Old kitchen:

New kitchen (lights going in when this pic was taken)

You can't tell from the picture but the 'kitchen' part is about a metre longer, far more floor-area, storage and the lower bench gives it a feeling of space.

Within this new area is a tidy spot where I can relax and be musical. That corner needs a plant, don't you think?

A few months into my mission, I went YouTubing for 'minimalism' videos and found Aussie YouTuber Rachel Aust, who also has some impressively fad-free exercise and food videos. Of course, this being YouTube, I naturally encountered several minimalism videos that gave me pause. Ultimately, I'd probably prefer not to own three things and live in a van.

Apparently, it's not really, truly minimising (reducing your possessions to the bare necessities) that I'm doing, but reducing, simplifying and organising. 

Encouraged by Ms Aust's enthusiasm for quality over quantity, I've decided that the next daunting task is to audit my clothes.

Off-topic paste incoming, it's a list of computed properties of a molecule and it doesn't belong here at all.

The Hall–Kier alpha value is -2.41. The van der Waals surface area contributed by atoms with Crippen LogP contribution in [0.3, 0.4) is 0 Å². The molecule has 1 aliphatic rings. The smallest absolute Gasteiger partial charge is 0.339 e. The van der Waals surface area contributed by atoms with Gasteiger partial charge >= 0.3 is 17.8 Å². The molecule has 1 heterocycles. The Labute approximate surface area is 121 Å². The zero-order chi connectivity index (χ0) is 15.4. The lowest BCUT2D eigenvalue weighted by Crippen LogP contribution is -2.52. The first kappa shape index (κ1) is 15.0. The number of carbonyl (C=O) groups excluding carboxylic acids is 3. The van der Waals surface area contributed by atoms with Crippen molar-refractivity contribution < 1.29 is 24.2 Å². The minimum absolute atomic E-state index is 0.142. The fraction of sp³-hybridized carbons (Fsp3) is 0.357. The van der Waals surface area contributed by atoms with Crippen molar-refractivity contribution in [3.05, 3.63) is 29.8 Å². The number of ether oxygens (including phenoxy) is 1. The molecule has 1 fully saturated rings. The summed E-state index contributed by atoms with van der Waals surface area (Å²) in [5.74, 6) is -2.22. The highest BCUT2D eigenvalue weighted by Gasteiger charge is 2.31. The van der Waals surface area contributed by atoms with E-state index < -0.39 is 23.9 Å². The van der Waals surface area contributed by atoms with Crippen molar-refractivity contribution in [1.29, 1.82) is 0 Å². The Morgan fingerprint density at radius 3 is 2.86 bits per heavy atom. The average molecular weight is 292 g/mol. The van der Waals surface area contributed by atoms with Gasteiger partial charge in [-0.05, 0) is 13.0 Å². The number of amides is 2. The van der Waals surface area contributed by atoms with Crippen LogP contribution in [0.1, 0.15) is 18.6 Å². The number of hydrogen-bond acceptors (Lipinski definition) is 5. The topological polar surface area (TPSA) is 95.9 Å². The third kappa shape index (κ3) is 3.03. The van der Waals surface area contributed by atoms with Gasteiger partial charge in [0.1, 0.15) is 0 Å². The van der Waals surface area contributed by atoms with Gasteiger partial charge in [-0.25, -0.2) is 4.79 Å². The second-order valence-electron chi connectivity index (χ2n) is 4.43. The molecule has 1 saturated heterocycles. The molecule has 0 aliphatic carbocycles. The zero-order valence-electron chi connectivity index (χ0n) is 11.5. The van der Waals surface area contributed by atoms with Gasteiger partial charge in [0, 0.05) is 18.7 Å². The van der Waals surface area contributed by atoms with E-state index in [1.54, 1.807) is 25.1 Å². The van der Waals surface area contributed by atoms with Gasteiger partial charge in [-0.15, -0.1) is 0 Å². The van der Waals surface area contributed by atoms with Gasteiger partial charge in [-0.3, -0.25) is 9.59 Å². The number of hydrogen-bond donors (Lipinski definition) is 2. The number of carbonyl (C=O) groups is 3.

I have clothes from sizes 4 to 14, and have a hoarding issue. I have two barrels like this, two rubbish bags and three boxes full of clothes. 

And, I can't close any of my drawers. It's a situation. I've decided to keep only what I currently fit and actually feel good in. 

I'm also randomly making a dent in the junk that has accumulated in our garage-slash-home gym. Never stash boxes in your garage 'until recycling day'. Four years later, your bin is still full every week, and so is the garage.

Ok, that's it from me! I hope you have a lovely week, and I'll have another post up next weekend.
Any other budding simplify-ists out there? Do you have any hot tips for me? Is clutter an issue in your life too?


Marie Kendo The Life Changing Magic of Tidying Up - Talks at Google


  1. Minimalism is the way to go! Next tackle your social calendar and commitments. I found getting rid of everything on the weekends to just be was amazing. I don't feel obliged to just say yes to everything.